Israeli scientists create world's first water-wave laser
Scientists from Israel have created the world’s first ‘water-wave laser’ that emits a beam through the interaction of light and water waves.
The study conducted by team of researchers from Technion-Israel Institute of Technology led by Professor Tal Carmon.
Significance of this research
A typical laser can be created when the electrons in atoms become “excited” by energy absorbed from an outside source causing them to emit radiation in the form of laser light. However, the water-wave laser for the first time showed that water wave oscillations within a liquid device can also generate laser radiation. It also successfully demonstrated nonlinear optics and water waves, two areas of research that were previously considered unrelated to one another.
How it works?
- In this case, researchers had created a device in which an optical fibre delivers light into a tiny droplet of octane and water.
- The energy is emitted by the droplet when light waves and water waves pass through each other many times (about one million times) inside the droplet
- The interaction between the fibre optic light and the miniscule vibrations on surface of the droplet creates an echo i.e. interaction of sound waves causing it to emit radiation.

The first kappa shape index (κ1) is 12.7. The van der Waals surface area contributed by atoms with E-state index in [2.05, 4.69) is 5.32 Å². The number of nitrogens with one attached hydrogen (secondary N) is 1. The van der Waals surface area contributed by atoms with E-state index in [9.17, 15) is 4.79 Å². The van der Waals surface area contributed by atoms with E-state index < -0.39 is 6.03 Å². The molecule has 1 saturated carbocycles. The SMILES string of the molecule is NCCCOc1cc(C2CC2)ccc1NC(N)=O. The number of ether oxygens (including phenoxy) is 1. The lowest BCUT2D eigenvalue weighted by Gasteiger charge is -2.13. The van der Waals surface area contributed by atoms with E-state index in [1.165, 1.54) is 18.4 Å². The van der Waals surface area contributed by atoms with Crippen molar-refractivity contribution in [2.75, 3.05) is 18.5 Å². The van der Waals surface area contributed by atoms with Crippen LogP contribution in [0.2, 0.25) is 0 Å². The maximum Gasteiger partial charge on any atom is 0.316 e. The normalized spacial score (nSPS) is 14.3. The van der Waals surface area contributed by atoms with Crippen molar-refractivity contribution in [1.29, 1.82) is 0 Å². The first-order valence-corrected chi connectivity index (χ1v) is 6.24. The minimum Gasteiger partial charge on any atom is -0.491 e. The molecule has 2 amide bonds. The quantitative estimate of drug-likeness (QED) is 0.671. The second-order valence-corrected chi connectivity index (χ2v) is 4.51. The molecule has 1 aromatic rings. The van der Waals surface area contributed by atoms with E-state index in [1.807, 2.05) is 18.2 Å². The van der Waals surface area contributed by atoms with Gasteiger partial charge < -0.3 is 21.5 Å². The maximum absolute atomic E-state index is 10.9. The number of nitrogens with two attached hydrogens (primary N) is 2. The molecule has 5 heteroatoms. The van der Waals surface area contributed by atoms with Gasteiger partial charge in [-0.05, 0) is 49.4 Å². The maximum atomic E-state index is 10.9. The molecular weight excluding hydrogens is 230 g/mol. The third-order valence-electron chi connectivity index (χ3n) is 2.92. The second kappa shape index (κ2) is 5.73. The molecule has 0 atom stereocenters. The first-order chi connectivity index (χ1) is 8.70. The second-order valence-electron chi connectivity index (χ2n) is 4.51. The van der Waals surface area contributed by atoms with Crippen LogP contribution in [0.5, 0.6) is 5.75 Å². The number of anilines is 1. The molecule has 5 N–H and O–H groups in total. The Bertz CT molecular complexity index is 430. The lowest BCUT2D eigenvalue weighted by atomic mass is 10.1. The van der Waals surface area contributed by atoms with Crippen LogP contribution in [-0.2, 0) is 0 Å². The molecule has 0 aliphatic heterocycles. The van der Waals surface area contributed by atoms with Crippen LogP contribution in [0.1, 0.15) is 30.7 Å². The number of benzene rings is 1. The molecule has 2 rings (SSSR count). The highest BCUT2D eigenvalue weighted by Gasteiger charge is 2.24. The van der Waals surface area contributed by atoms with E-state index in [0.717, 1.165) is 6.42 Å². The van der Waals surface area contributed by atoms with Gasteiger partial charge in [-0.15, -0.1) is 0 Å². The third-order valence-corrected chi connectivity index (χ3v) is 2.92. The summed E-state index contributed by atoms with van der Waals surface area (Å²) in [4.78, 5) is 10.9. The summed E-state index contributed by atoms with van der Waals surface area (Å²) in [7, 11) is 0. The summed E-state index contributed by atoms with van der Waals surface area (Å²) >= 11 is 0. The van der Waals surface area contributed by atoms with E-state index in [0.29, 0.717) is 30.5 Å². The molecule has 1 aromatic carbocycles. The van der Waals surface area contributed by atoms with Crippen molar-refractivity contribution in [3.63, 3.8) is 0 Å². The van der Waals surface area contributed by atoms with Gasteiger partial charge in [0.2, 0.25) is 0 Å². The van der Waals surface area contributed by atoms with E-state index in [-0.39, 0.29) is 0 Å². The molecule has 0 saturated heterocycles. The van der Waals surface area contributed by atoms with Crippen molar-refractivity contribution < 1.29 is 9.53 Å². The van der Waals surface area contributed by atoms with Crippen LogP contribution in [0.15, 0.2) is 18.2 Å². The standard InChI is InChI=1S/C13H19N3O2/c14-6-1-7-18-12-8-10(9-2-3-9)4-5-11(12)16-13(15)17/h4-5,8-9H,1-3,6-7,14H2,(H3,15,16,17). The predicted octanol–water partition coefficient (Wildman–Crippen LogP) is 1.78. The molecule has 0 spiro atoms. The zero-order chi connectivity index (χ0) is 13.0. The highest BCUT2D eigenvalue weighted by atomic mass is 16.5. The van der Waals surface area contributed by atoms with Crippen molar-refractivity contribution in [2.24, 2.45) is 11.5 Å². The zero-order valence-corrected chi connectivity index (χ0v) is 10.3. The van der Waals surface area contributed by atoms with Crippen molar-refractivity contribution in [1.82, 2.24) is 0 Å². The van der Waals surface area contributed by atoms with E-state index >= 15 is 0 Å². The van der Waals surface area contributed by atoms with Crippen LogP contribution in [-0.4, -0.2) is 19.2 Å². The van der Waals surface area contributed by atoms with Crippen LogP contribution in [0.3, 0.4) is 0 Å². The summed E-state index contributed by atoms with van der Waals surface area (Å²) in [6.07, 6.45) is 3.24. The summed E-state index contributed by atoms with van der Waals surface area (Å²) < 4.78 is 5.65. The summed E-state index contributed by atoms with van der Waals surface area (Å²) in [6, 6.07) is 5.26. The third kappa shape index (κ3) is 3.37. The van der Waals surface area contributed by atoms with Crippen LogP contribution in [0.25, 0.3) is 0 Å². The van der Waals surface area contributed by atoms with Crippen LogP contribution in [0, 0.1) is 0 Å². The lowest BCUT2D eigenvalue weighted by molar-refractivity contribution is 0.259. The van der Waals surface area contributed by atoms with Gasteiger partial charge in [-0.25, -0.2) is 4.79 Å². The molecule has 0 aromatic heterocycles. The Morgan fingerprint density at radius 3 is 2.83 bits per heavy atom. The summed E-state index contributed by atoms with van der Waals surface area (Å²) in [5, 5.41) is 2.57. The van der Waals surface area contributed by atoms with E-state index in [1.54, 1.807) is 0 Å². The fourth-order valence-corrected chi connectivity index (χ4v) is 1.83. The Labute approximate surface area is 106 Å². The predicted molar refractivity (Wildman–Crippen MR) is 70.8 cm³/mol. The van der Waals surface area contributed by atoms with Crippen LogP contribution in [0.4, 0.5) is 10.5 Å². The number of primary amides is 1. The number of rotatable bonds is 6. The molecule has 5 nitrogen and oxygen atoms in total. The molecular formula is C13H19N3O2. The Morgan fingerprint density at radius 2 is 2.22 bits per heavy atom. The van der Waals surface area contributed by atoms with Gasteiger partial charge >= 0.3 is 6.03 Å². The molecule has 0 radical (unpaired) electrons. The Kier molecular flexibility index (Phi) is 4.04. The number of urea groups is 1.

- Event when minute pressure is applied by light it can cause droplet deformation that is a million times greater than in a typical optomechanical device. It may offer greater control of the laser’s emissions.
- In order to increase this echo effect in the device, highly transparent, runny liquids was used to encourage light and droplet interactions.
The ‘water-wave laser’ may be used in ‘lab-on-a-chip’ devices to study cell biology and test new drug therapies. It can be used in tiny sensors that combine light waves, sound and water waves. It also offers scientists a playground for studying the interaction of light and fluid at a scale smaller than the width of a human hair.
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